Chapter 2 - Thule, Greenland 1954
My weather squadron commander at St Johns was a Col Sandifier and on 2 September 1954 I was assigned as weather Detachment commander to Det 24, 5th Weather Group, Thule AFB Greenland. This was and still is a large air base north of the Arctic Circle and on the northern west coast of Greenland. The base was named after the Eskimo village that was there. After the AB was built the Eskimos were relocated in new houses in the next fiord north of Thule. About 30-40 miles and was called "new" Thule. All of the "barracks" and office buildings were rectangular box shape aluminum construction. Toilet and washing facilities were self-contained except for the steam heat which was piped above ground to each building from a central heating plant. The water and waste had to be serviced every few days by tank trucks. These buildings were set up about 4 feet above the ground on piles. The base operations on the flight line which also was half weather station was about five blocks from my barracks. Each officer in our barracks had a private room about 9 feet by 6 Feet. I had a single bed, dresser and a writing table and chair.
Normally I worked 8AM to about 5PM and most of the time if I was not flying I would spend time at the base weather station on Saturday and Sunday. There was about 40-45 weather personal. Lt Hempy, MSG Medlock, Capt Claude Driskell, Lt Mayhew, Capt Nilsestuen, Major --- There were about 6 officer plus 3 or 4 enlisted forecasters; the highest rank not including myself was a major. My replacement in 1955 would be a Lt Col. I had a staff sergeant administration clerk and a Tech sergeant supply clerk. We had a large weather observer section and a radiosonde section and we manned 2 observing sub detachments at two DEW line sites on the Greenland ice-cap. Site 1 was about 100 miles directly north of Thule AFB and Site 2 was about 200 miles east of Thule and on the "back bone" of the Greenland Island. It was about 6000 ft in elevation. The observers rotated out to the sites on a 30 or 60 day tour. All of them wanted to go there as the duties were quite versatile; from their required weather observations to running the snow plow to level the snow runways for the base ski equipped C-47's.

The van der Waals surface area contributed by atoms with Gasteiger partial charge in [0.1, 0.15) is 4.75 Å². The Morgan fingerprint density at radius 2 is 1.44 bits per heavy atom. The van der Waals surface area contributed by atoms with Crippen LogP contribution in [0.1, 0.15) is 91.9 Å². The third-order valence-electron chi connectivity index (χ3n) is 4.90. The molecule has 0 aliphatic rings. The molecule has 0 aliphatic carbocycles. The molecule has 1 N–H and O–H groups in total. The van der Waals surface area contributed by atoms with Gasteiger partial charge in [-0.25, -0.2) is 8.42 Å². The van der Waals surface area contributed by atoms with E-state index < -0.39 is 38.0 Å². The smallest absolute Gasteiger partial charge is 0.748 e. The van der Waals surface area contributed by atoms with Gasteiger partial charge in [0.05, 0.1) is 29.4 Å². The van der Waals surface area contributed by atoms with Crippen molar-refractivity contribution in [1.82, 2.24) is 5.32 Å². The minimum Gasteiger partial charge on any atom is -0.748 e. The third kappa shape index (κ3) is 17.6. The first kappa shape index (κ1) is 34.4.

I was told by the base not to assign any black personal to these sites. This made a problem for me explaining why-not as we has a few black weather observers that wanted to have duty at these sites. I had a tech-sergeant for a supply man and he was good. We had to order all our supplies a year in advance so they could be shipped by sea when the sea ice was not frozen. We often had to send emergency weather supplies by airplane to one of the other two bases on Greenland. These bases were Sonderstrom AB half way down the west coast of Greenland south of Thule and Narsarssuak AB at t he southern tip of Greenland. This was called the Miami of Greenland. Actually their weather was no better and no worse than Thule's. Our weather Detachment always got excellent inspection reports on our supply operations thanks to this Sergeant. I was the only rated (flying) officer in our detachment so this didn't cause any problems in our forecaster duty roster. Since our major duty was making n aviation forecasts, I was able to keep a pilots view point on our operations. I found that all during my Air Force career as a Weather Officer and a pilot, operations run much more smoothly by me being rated.
Our mess hall food was the best that I have eaten in the service and a lot of restaurants. We always had fresh salads and fruit. There was always two choices of meat. I think the food regarding calorie values was designed for a person working outside in the cold and snow. There was a gym, hobby shops and theater. The NCO and Officers club were excellent. We had a hospital at which some nurses were assigned. These were the only American women at Thule. There was a Danish Colonel on the base since Thule was on Danish soil. He had his wife on Base. The Base had a couple of USO troupes visit us during the year. I remember Bob Hope, with Jerry Calonna and of course a pretty and well formed girl entertainer. I sat across the table from them when they ate at the Officers club.